And in the past, the role of the CFO was primarily looking in the rear-view mirror at the historical financial statements and reporting it to the other people in the car. This tells you where you have been, but it doesn’t necessarily tell you where you’re going. “And there’s too much change, too much risk out there. The CFO now has to shift that perspective and look forward. They have to start to be able to look into the crystal ball, see what’s coming down the pike.”

 

Future-ready CFOs, and future-ready accountants in general, have to think about what’s going on in the world and how it might affect your organization, which means you want to be looking at trends. What are the trends in the world at large? What are the trends in your industry?

 

In the accounting and finance world right now, the trend everybody’s looking at and talking about is technology. How are things like artificial intelligence going to change everything?

 

Now, I don’t think that a large number of accountants are going to lose their jobs due to advancing technology – but you might lose your job if you resist the change it necessitates. Because, as we’ve mentioned on the show in the past, technology is going to assist us in doing our work faster. We will, then, need to be able to synthesize the information we glean from bots and artificial intelligence and use it to solve problems, or avoid problems. And to do that successfully, you need to be able to translate the finances into plain English, which means focusing on communication over technical skills.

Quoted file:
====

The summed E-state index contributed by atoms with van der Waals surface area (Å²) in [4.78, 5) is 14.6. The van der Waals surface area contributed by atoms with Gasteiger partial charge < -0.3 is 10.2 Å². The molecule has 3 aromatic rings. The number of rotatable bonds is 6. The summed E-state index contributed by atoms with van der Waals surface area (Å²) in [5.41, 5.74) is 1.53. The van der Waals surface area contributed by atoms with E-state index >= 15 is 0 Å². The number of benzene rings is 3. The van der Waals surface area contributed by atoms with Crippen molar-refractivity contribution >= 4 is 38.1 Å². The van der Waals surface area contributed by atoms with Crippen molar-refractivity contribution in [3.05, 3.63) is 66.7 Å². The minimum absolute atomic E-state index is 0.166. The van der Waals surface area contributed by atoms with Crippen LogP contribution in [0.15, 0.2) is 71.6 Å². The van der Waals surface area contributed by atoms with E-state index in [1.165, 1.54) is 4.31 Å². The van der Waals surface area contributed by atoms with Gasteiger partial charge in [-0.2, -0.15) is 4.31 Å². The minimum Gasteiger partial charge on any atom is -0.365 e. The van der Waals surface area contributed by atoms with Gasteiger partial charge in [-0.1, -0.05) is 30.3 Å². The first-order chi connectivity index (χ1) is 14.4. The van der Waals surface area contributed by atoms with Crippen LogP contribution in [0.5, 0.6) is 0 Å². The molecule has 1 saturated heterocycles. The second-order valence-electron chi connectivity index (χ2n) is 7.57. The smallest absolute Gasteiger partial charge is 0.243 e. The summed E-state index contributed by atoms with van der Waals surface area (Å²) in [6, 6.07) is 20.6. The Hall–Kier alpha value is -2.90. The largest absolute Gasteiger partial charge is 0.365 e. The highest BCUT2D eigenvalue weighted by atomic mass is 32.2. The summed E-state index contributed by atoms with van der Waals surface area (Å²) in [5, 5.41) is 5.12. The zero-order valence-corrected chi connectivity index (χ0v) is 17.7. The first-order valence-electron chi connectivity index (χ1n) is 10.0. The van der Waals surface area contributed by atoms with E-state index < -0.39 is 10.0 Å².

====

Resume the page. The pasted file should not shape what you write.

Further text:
Jennifer says you can think of this transition as going from data, to information, to insight. “So, we prepare reports, that’s data. Information is when you tell me it’s important. And insight is, now, when it informs my decision making.”